Lichens and the Health of Your Trees & Plants

Published 7:00 am Wednesday, April 18, 2018

Dr.Eddie Smith

In their natural habitat, lichens are a beautiful part of the landscape. However, when they invade trees and shrubbery, homeowners frequently become concerned about the health of their plants. In most instances there is no real reason for concern, since lichens do not directly cause injury to landscape plants. Lichens are unique creatures in the plant world. While they are considered to be one plant, they are actually made up of a fungus and an algae living in association with one another. However, the appearance is that of a single plant.

Lichens manufacture their own food and grow on soil, on rocks, and trunks and branches of trees and shrubs.

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They occur in several forms such as crusty gray, green, yellow, or white growths. Some are leaf-like, others resemble a tuft of horse hair hanging from branches.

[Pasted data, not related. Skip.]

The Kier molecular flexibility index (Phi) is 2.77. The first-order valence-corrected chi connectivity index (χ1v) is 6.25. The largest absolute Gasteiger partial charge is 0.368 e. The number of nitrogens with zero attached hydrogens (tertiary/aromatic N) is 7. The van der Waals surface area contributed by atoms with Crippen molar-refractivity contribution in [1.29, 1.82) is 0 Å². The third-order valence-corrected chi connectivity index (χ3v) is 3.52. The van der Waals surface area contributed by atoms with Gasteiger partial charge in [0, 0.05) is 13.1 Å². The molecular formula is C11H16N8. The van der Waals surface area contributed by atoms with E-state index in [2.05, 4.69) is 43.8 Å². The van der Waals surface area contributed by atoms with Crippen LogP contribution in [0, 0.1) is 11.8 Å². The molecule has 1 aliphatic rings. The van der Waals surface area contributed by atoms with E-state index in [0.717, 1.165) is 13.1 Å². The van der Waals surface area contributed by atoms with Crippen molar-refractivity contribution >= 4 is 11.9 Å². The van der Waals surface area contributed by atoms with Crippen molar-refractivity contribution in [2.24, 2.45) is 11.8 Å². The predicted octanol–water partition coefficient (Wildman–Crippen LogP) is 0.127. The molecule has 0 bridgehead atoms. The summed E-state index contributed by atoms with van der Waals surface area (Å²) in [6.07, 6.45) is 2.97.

Lichens are amazing creatures for other reasons as well. They frequently serve as a source of food for snails, mites, and insects. In subarctic regions, lichens are a food source for reindeer and caribou. In hard times, lichens have served as a source of food for man, such as when Washington’s troops at Valley Forge used lichens as a soup thickener.

Most often lichens appear on plants that for some reason are in a poor or declining condition. Why lichens tend to “pick-out” weak plants as preferred colonization sites is not entirely understood.

But for whatever reason, such plants often support profuse lichen growth, and it’s easy to understand why home landscapers think the lichens are responsible for poor plant growth.

It’s important to realize that lichens do not cause the plant to grow poorly, but they may indicate that something is wrong.

So when your azalea, camellias, plum or apple trees, or other landscape plants are affected by these oddities of the plant kingdom, remember it’s not the lichens that are the problem.

It could be an entirely normal occurrence, since lichens also occur on healthy plants, or a signal that your plant has something else affecting it.

If you need assistance in identifying problems in the home landscape, give us a call at your county Extension office.